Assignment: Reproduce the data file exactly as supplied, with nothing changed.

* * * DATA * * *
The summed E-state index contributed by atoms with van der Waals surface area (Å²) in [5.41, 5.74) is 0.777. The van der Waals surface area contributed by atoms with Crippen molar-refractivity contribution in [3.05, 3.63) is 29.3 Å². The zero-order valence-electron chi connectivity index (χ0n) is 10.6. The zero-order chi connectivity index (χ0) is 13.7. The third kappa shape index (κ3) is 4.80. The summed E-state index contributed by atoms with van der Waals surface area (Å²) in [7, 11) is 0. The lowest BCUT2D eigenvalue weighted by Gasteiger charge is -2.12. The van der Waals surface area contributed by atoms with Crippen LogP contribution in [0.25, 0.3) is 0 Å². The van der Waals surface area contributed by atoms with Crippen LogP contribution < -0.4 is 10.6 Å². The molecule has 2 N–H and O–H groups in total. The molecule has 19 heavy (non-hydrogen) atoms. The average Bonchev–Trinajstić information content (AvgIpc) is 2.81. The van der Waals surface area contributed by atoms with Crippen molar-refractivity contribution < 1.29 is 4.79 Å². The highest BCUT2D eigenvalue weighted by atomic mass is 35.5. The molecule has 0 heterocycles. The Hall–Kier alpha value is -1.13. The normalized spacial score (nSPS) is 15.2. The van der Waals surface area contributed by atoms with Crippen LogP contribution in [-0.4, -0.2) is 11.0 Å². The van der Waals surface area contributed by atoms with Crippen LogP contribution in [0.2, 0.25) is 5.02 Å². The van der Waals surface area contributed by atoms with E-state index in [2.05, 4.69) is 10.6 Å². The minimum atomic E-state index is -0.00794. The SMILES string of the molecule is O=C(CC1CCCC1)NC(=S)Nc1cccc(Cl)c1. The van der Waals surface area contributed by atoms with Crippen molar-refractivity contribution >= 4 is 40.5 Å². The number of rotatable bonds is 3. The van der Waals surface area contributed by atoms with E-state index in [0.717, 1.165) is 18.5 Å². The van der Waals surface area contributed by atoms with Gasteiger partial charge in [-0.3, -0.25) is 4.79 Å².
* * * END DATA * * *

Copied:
The summed E-state index contributed by atoms with van der Waals surface area (Å²) in [5.41, 5.74) is 0.777. The van der Waals surface area contributed by atoms with Crippen molar-refractivity contribution in [3.05, 3.63) is 29.3 Å². The zero-order valence-electron chi connectivity index (χ0n) is 10.6. The zero-order chi connectivity index (χ0) is 13.7. The third kappa shape index (κ3) is 4.80. The summed E-state index contributed by atoms with van der Waals surface area (Å²) in [7, 11) is 0. The lowest BCUT2D eigenvalue weighted by Gasteiger charge is -2.12. The van der Waals surface area contributed by atoms with Crippen LogP contribution in [0.25, 0.3) is 0 Å². The van der Waals surface area contributed by atoms with Crippen LogP contribution < -0.4 is 10.6 Å². The molecule has 2 N–H and O–H groups in total. The molecule has 19 heavy (non-hydrogen) atoms. The average Bonchev–Trinajstić information content (AvgIpc) is 2.81. The van der Waals surface area contributed by atoms with Crippen molar-refractivity contribution < 1.29 is 4.79 Å². The highest BCUT2D eigenvalue weighted by atomic mass is 35.5. The molecule has 0 heterocycles. The Hall–Kier alpha value is -1.13. The normalized spacial score (nSPS) is 15.2. The van der Waals surface area contributed by atoms with Crippen LogP contribution in [-0.4, -0.2) is 11.0 Å². The van der Waals surface area contributed by atoms with Crippen LogP contribution in [0.2, 0.25) is 5.02 Å². The van der Waals surface area contributed by atoms with E-state index in [2.05, 4.69) is 10.6 Å². The minimum atomic E-state index is -0.00794. The SMILES string of the molecule is O=C(CC1CCCC1)NC(=S)Nc1cccc(Cl)c1. The van der Waals surface area contributed by atoms with Crippen molar-refractivity contribution >= 4 is 40.5 Å². The number of rotatable bonds is 3. The van der Waals surface area contributed by atoms with E-state index in [0.717, 1.165) is 18.5 Å². The van der Waals surface area contributed by atoms with Gasteiger partial charge in [-0.3, -0.25) is 4.79 Å².